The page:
*Corresponding Author:
Yin Yang
Department of Anesthesiology, Three Gorges Hospital Affiliated to Chongqing University, Wanzhou 404000, China
E-mail:
[email protected]
This article was originally published in a special issue,“Clinical Research in Pharmaceutical and Biomedical Sciences”
Indian J Pharm Sci 2021:83(1)Spl issue1;116-119

This is an open access article distributed under the terms of the Creative Commons Attribution-NonCommercial-ShareAlike 3.0 License, which allows others to remix, tweak, and build upon the work non-commercially, as long as the author is credited and the new creations are licensed under the identical terms

Abstract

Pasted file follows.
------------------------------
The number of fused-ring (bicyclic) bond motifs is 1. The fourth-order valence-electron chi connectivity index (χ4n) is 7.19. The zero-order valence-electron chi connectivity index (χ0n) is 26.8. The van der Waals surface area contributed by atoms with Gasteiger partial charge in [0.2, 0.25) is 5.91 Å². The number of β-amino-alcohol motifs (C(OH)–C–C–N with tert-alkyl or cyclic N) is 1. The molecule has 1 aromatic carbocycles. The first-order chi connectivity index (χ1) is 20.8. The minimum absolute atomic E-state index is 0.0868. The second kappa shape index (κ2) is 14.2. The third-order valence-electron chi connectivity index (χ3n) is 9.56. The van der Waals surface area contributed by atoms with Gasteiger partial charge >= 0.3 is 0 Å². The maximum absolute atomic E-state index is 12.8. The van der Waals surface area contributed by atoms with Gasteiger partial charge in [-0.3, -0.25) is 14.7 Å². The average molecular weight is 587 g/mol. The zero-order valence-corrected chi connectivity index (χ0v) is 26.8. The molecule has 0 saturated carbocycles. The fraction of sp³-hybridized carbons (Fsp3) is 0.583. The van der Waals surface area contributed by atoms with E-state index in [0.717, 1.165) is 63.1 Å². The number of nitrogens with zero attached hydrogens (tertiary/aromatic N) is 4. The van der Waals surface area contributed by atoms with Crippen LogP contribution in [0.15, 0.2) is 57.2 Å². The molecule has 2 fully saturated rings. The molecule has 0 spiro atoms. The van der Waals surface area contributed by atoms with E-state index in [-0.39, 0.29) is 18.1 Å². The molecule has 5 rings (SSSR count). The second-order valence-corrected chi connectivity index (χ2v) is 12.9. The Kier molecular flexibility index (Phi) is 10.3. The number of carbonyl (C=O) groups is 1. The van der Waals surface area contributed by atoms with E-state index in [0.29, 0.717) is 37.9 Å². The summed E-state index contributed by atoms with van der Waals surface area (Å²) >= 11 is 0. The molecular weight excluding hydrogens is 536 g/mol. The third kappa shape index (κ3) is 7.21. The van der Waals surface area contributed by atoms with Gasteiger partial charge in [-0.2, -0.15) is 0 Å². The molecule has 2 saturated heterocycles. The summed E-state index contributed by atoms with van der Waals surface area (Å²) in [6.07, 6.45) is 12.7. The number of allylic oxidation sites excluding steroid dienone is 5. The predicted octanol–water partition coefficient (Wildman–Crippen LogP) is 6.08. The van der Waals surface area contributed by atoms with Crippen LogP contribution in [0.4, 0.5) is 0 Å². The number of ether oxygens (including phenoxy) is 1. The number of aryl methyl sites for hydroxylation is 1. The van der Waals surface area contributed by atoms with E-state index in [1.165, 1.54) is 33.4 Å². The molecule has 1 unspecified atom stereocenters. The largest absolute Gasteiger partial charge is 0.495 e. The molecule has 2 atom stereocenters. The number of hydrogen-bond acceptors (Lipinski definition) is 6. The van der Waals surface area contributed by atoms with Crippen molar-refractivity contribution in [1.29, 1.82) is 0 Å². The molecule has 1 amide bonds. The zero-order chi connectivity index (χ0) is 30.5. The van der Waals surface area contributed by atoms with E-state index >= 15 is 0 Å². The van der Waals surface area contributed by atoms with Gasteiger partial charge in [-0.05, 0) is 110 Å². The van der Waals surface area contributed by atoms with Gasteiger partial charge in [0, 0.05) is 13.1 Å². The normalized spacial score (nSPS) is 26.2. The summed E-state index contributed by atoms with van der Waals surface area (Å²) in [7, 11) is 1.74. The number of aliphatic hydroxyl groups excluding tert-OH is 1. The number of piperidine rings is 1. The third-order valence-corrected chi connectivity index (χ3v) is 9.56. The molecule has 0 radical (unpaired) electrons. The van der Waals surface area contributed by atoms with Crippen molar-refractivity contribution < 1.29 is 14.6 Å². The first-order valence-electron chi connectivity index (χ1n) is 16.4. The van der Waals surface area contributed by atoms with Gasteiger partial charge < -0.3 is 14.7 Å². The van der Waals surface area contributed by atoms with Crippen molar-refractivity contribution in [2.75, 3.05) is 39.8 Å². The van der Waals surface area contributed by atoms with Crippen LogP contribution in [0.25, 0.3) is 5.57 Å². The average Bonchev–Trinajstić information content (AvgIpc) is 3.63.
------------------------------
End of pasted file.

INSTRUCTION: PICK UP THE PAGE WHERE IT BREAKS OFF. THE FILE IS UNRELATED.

Rapid rehabilitation surgery, also known as accelerated rehabilitation surgery, is a series of perioperative optimal management measures based on evidence-based medicine, in order to minimize the perioperative stress reaction of patients and reduce the risk of various complications, so as to achieve the goal of improving prognosis and promoting rapid recovery of patients. The concept of rapid rehabilitation surgery plays an important role in clinical anesthesia. It runs through the whole anesthetic work, such as preoperative anesthetic health education, preoperative fasting, selection of anesthetic scheme, intraoperative fluid therapy, intraoperative body temperature monitoring, postoperative analgesia and perioperative anesthetic management. The following article will review the application progress of rapid rehabilitation surgery in clinical anesthesia in recent years.

Keywords

Rapid rehabilitation surgery, anesthesia, postoperative analgesia, fluid therapy, body temperature monitoring, perioperative anesthesia management